2022/23 Taught Postgraduate Module Catalogue
OLUB5207M Decision Making in a Complex World
15 creditsClass Size: 150
Module manager: Nicola Bown
Taught: 1 Sep to 31 Oct View Timetable
Year running 2022/23
Pre-requisite qualificationsStudents are required to meet the programme entry requirements prior to studying the module.
This module is not approved as an Elective
Module summaryDecision making is a key management function, particularly in complex contexts with competing demands. Students will obtain an understanding of the thinking processes that underlie their own and others’ judgement and decision making in individual and group decision making situations. Students will learn to recognise the judgmental errors and decision biases that commonly arise, and strategies for improving their decision making, risk communication and negotiation skills. The module also introduces the basics of designing decision making contexts in ways which have been shown to influence the behaviours of others.
ObjectivesThe objective of this module is to offer insight into, and understanding of, the thinking processes that underlie human judgement and decision making. In particular, it focuses on the predictable judgmental errors and decision biases that commonly arise, and offers strategies for improving these decisions in situations from simple daily activity to complex and strategic decisions.
Upon completion of this module students will be able to:
1. Summarise and discuss the thinking processes which underlie students own and others’ judgement and decision making, including the distinction between System 1 and System 2 thinking and the different types of errors / biases in human judgement/decision making for both simple and complex choices.
2. Evaluate the differentiating characteristics of a range of structured decision aids designed to improve the quality of human decision and assess their suitability for different situations relating to sustainability decisions.
3. Synthesize theoretical approaches to risk perception and communication to inform the design and evaluation of a risk communication strategy, for example to communicate environmental and/or business risk.
4. Reflect, debate and communicate the practical and ethical value of using cognitive and behavioral insight to influence judgment and change others’ behaviour.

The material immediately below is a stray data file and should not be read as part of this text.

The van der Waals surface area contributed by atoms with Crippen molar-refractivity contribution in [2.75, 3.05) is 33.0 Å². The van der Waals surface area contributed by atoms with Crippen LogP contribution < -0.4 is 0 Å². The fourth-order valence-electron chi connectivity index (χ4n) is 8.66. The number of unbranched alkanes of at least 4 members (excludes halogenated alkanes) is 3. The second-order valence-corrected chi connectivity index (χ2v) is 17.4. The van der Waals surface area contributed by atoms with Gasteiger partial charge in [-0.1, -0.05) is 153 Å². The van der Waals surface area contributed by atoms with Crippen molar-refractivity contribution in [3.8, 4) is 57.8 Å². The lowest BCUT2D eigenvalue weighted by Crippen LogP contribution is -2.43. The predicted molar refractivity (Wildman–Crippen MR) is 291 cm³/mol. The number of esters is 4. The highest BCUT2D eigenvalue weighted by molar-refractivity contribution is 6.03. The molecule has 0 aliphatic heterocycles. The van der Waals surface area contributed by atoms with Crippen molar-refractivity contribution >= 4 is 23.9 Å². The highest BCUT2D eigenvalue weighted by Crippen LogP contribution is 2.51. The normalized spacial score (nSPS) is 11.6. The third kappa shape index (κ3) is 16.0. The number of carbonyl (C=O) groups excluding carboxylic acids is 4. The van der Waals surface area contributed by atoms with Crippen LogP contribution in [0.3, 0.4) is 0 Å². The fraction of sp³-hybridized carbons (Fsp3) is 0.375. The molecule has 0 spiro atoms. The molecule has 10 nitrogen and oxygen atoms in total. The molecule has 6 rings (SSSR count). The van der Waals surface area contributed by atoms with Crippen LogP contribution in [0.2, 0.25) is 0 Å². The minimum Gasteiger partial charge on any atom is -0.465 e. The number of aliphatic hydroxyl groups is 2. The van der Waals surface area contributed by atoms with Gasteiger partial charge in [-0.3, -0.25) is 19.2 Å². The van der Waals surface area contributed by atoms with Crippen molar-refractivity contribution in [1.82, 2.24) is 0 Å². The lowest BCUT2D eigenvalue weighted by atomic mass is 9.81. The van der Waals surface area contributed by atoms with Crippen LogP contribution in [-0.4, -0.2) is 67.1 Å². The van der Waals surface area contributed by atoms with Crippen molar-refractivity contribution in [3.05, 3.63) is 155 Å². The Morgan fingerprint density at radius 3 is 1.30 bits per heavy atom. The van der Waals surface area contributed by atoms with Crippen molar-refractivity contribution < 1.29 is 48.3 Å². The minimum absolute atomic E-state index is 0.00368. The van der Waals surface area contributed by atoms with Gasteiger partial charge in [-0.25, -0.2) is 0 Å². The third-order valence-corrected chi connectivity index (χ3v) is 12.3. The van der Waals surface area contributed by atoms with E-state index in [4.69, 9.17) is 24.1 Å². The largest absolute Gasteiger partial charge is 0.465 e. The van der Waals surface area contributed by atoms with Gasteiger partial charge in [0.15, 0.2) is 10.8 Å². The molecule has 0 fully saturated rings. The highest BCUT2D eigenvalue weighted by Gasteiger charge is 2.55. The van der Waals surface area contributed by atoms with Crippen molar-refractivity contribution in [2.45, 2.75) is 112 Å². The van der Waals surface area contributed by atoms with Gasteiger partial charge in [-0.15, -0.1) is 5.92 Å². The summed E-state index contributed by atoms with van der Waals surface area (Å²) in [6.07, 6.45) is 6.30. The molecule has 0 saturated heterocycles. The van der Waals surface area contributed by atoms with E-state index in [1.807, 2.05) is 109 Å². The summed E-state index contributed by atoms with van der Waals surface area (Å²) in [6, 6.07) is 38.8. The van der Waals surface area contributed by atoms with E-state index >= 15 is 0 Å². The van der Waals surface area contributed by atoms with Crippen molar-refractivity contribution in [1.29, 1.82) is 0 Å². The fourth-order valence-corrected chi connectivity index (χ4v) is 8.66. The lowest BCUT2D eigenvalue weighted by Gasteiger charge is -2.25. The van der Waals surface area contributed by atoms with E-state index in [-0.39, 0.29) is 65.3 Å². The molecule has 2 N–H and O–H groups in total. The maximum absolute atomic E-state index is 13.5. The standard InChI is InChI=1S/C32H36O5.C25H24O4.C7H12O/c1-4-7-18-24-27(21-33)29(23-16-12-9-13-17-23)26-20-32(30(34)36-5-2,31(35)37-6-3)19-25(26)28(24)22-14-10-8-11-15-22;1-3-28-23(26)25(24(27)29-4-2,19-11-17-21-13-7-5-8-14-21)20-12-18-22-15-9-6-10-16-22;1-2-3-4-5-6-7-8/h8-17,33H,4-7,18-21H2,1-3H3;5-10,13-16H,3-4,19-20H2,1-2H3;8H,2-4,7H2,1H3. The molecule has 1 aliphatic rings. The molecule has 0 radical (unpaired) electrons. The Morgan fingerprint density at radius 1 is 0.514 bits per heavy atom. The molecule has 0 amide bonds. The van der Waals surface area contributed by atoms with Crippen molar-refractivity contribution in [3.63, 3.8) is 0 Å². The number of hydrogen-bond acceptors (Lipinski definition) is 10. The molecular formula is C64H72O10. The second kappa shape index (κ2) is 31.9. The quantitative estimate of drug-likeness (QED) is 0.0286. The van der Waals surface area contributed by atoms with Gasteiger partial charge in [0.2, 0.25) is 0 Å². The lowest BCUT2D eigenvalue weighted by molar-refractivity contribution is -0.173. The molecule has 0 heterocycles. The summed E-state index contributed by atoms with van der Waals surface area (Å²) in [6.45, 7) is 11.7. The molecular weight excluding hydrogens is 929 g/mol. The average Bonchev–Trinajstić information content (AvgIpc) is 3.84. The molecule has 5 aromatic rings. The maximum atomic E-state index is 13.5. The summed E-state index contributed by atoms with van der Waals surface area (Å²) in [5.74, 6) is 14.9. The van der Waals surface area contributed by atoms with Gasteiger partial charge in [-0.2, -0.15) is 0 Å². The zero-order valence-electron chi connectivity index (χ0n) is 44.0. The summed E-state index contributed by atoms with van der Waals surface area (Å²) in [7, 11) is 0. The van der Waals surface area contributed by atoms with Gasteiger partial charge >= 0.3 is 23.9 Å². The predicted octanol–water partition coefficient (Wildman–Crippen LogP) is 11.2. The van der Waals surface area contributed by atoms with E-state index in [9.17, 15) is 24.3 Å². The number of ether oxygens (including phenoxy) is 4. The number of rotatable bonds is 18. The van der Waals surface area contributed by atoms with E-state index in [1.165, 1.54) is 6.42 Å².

5. To identify and critically assess the information context within which businesses operate and the implications of this for complex decision making, including an appreciation of individual, group and cultural differences and styles of decision making (e.g. in negotiations).
6. Communicate, evaluate and persuade in writing at an advanced level using appropriate terminology pertaining to complex decision making.
1. Introduction to decision research
2. Judgmental heuristics and biases and ways of de-biasing/improving judgement
3. Structured approaches to decision aiding, decision trees, risk analysis, SMART and scenario planning
4. Bargaining and negotiation
5. Group decision making
6. Risk perception and risk communication
7. Behaviour change and relevance for change management.
|Delivery type||Number||Length hours||Student hours|
|Independent online learning hours||24.00|
|Private study hours||114.00|
|Total Contact hours||12.00|
|Total hours (100hr per 10 credits)||150.00|
Private studyIndependent online learning refers to non-facilitated directed learning. Students will work through bespoke interactive learning resources and reflective activities in the VLE.
Private study refers to directed reading and self-directed research in support of learning activities and discussions, as well as in preparation for assessments.
Opportunities for Formative Feedback- The module's digital learning materials provide regular opportunities for participants to check their understanding and gain feedback (e.g., case studies with short answer questions and automated feedback, MCQs with detailed feedback on correct/incorrect answers).
- The individual unit webinars and discussion forums provide opportunities for formative feedback from peers and tutors.
- At least one scaffolded exercise is offered during the early units, designed to help students identify and progress with a topic for their assessment. Students will be invited to seek educator’s feedback on this exercise to help with their assessment.
- The module assessments (2,000 word assignment, 1,000 word reflective log) will enable student progress to be monitored. Under normal circumstances feedback is provided for Assessment 1 before Assessment 2 is due, so students can build on this feedback in their second submission.
Methods of assessment
|Assessment type||Notes||% of formal assessment|
|Reflective log||1,000 words drawing on forum postings / discussions||30.00|
|Total percentage (Assessment Coursework)||100.00|
If a student is required to re-sit the reflective log assessment they will be asked to produce a new reflective piece, drawing on a new set of resources and commentary selected by the module leader.
Reading listThe reading list is available from the Library website
Last updated: 08/08/2022
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